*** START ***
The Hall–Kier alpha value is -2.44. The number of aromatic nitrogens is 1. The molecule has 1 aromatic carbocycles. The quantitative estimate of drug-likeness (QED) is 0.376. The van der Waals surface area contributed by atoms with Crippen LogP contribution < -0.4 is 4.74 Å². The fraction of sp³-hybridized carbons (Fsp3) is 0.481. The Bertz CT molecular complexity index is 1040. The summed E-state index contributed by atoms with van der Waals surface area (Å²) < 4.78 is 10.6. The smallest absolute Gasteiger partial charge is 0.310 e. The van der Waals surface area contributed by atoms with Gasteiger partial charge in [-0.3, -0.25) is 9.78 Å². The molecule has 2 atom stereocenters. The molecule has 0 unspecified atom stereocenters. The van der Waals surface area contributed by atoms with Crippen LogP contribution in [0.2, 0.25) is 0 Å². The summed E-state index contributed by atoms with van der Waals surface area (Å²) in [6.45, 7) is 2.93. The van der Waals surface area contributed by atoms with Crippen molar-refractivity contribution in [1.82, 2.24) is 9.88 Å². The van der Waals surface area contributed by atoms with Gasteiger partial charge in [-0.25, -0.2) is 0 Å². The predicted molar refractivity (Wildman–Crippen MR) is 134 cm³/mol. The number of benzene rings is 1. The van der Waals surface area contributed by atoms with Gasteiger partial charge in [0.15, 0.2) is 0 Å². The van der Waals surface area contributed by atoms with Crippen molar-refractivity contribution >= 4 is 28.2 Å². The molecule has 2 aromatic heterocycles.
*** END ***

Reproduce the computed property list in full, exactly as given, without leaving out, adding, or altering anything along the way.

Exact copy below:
The Hall–Kier alpha value is -2.44. The number of aromatic nitrogens is 1. The molecule has 1 aromatic carbocycles. The quantitative estimate of drug-likeness (QED) is 0.376. The van der Waals surface area contributed by atoms with Crippen LogP contribution < -0.4 is 4.74 Å². The fraction of sp³-hybridized carbons (Fsp3) is 0.481. The Bertz CT molecular complexity index is 1040. The summed E-state index contributed by atoms with van der Waals surface area (Å²) < 4.78 is 10.6. The smallest absolute Gasteiger partial charge is 0.310 e. The van der Waals surface area contributed by atoms with Gasteiger partial charge in [-0.3, -0.25) is 9.78 Å². The molecule has 2 atom stereocenters. The molecule has 0 unspecified atom stereocenters. The van der Waals surface area contributed by atoms with Crippen LogP contribution in [0.2, 0.25) is 0 Å². The summed E-state index contributed by atoms with van der Waals surface area (Å²) in [6.45, 7) is 2.93. The van der Waals surface area contributed by atoms with Crippen molar-refractivity contribution in [1.82, 2.24) is 9.88 Å². The van der Waals surface area contributed by atoms with Gasteiger partial charge in [-0.25, -0.2) is 0 Å². The predicted molar refractivity (Wildman–Crippen MR) is 134 cm³/mol. The number of benzene rings is 1. The van der Waals surface area contributed by atoms with Gasteiger partial charge in [0.15, 0.2) is 0 Å². The van der Waals surface area contributed by atoms with Crippen molar-refractivity contribution >= 4 is 28.2 Å². The molecule has 2 aromatic heterocycles.